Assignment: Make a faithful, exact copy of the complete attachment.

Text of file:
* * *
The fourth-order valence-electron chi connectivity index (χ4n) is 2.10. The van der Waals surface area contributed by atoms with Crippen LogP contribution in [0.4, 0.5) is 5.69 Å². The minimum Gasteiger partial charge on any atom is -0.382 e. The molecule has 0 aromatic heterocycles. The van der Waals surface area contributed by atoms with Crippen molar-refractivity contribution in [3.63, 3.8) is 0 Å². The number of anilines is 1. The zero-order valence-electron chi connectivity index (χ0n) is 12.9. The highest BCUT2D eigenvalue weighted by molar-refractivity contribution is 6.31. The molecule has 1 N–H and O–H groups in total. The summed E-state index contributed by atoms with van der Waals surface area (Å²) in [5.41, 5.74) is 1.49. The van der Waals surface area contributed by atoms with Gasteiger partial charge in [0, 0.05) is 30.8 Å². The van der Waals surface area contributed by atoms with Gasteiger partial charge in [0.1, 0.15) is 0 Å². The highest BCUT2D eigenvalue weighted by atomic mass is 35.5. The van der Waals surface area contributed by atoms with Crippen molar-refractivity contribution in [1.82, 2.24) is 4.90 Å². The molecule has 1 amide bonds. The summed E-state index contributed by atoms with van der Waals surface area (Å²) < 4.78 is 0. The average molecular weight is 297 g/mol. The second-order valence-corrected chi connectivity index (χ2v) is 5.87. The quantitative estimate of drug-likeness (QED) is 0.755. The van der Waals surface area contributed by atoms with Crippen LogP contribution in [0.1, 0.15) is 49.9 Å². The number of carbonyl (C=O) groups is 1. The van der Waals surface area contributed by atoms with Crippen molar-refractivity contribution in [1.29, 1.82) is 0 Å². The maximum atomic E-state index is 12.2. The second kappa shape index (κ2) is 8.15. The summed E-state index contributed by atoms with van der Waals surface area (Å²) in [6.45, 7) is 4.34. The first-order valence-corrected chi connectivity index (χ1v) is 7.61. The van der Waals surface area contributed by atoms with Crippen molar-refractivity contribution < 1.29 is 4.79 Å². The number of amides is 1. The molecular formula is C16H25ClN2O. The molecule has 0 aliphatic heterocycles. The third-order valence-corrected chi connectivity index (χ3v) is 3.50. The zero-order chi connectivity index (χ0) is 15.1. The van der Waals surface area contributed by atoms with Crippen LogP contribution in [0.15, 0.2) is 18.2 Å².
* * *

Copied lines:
The fourth-order valence-electron chi connectivity index (χ4n) is 2.10. The van der Waals surface area contributed by atoms with Crippen LogP contribution in [0.4, 0.5) is 5.69 Å². The minimum Gasteiger partial charge on any atom is -0.382 e. The molecule has 0 aromatic heterocycles. The van der Waals surface area contributed by atoms with Crippen molar-refractivity contribution in [3.63, 3.8) is 0 Å². The number of anilines is 1. The zero-order valence-electron chi connectivity index (χ0n) is 12.9. The highest BCUT2D eigenvalue weighted by molar-refractivity contribution is 6.31. The molecule has 1 N–H and O–H groups in total. The summed E-state index contributed by atoms with van der Waals surface area (Å²) in [5.41, 5.74) is 1.49. The van der Waals surface area contributed by atoms with Gasteiger partial charge in [0, 0.05) is 30.8 Å². The van der Waals surface area contributed by atoms with Gasteiger partial charge in [0.1, 0.15) is 0 Å². The highest BCUT2D eigenvalue weighted by atomic mass is 35.5. The van der Waals surface area contributed by atoms with Crippen molar-refractivity contribution in [1.82, 2.24) is 4.90 Å². The molecule has 1 amide bonds. The summed E-state index contributed by atoms with van der Waals surface area (Å²) < 4.78 is 0. The average molecular weight is 297 g/mol. The second-order valence-corrected chi connectivity index (χ2v) is 5.87. The quantitative estimate of drug-likeness (QED) is 0.755. The van der Waals surface area contributed by atoms with Crippen LogP contribution in [0.1, 0.15) is 49.9 Å². The number of carbonyl (C=O) groups is 1. The van der Waals surface area contributed by atoms with Crippen molar-refractivity contribution in [1.29, 1.82) is 0 Å². The maximum atomic E-state index is 12.2. The second kappa shape index (κ2) is 8.15. The summed E-state index contributed by atoms with van der Waals surface area (Å²) in [6.45, 7) is 4.34. The first-order valence-corrected chi connectivity index (χ1v) is 7.61. The van der Waals surface area contributed by atoms with Crippen molar-refractivity contribution < 1.29 is 4.79 Å². The number of amides is 1. The molecular formula is C16H25ClN2O. The molecule has 0 aliphatic heterocycles. The third-order valence-corrected chi connectivity index (χ3v) is 3.50. The zero-order chi connectivity index (χ0) is 15.1. The van der Waals surface area contributed by atoms with Crippen LogP contribution in [0.15, 0.2) is 18.2 Å².